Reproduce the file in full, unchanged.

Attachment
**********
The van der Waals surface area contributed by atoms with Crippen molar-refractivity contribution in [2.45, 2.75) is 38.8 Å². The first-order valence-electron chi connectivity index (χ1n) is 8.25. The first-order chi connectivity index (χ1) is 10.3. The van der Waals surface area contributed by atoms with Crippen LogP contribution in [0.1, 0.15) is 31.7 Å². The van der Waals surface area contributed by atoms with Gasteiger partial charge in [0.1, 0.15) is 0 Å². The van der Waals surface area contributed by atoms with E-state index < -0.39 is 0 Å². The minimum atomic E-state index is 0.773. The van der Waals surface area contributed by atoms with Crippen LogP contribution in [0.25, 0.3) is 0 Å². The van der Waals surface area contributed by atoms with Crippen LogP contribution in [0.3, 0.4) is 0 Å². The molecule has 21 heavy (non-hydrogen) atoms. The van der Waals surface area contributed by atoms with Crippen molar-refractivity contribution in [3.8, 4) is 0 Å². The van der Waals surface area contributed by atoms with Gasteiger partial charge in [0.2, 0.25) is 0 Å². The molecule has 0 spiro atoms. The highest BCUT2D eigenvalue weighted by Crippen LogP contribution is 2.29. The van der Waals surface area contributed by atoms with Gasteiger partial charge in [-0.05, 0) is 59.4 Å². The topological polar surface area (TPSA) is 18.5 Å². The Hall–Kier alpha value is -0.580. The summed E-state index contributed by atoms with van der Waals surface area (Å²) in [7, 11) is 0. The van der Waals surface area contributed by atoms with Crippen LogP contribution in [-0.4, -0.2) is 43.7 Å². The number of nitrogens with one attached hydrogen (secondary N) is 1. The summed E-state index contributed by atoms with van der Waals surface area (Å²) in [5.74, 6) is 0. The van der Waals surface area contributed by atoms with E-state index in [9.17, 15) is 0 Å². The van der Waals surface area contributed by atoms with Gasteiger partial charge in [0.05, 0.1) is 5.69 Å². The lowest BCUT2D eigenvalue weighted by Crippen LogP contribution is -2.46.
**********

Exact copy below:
The van der Waals surface area contributed by atoms with Crippen molar-refractivity contribution in [2.45, 2.75) is 38.8 Å². The first-order valence-electron chi connectivity index (χ1n) is 8.25. The first-order chi connectivity index (χ1) is 10.3. The van der Waals surface area contributed by atoms with Crippen LogP contribution in [0.1, 0.15) is 31.7 Å². The van der Waals surface area contributed by atoms with Gasteiger partial charge in [0.1, 0.15) is 0 Å². The van der Waals surface area contributed by atoms with E-state index < -0.39 is 0 Å². The minimum atomic E-state index is 0.773. The van der Waals surface area contributed by atoms with Crippen LogP contribution in [0.25, 0.3) is 0 Å². The van der Waals surface area contributed by atoms with Crippen LogP contribution in [0.3, 0.4) is 0 Å². The molecule has 21 heavy (non-hydrogen) atoms. The van der Waals surface area contributed by atoms with Crippen molar-refractivity contribution in [3.8, 4) is 0 Å². The van der Waals surface area contributed by atoms with Gasteiger partial charge in [0.2, 0.25) is 0 Å². The molecule has 0 spiro atoms. The highest BCUT2D eigenvalue weighted by Crippen LogP contribution is 2.29. The van der Waals surface area contributed by atoms with Gasteiger partial charge in [-0.05, 0) is 59.4 Å². The topological polar surface area (TPSA) is 18.5 Å². The Hall–Kier alpha value is -0.580. The summed E-state index contributed by atoms with van der Waals surface area (Å²) in [7, 11) is 0. The van der Waals surface area contributed by atoms with Crippen LogP contribution in [-0.4, -0.2) is 43.7 Å². The number of nitrogens with one attached hydrogen (secondary N) is 1. The summed E-state index contributed by atoms with van der Waals surface area (Å²) in [5.74, 6) is 0. The van der Waals surface area contributed by atoms with E-state index in [9.17, 15) is 0 Å². The van der Waals surface area contributed by atoms with Gasteiger partial charge in [0.05, 0.1) is 5.69 Å². The lowest BCUT2D eigenvalue weighted by Crippen LogP contribution is -2.46.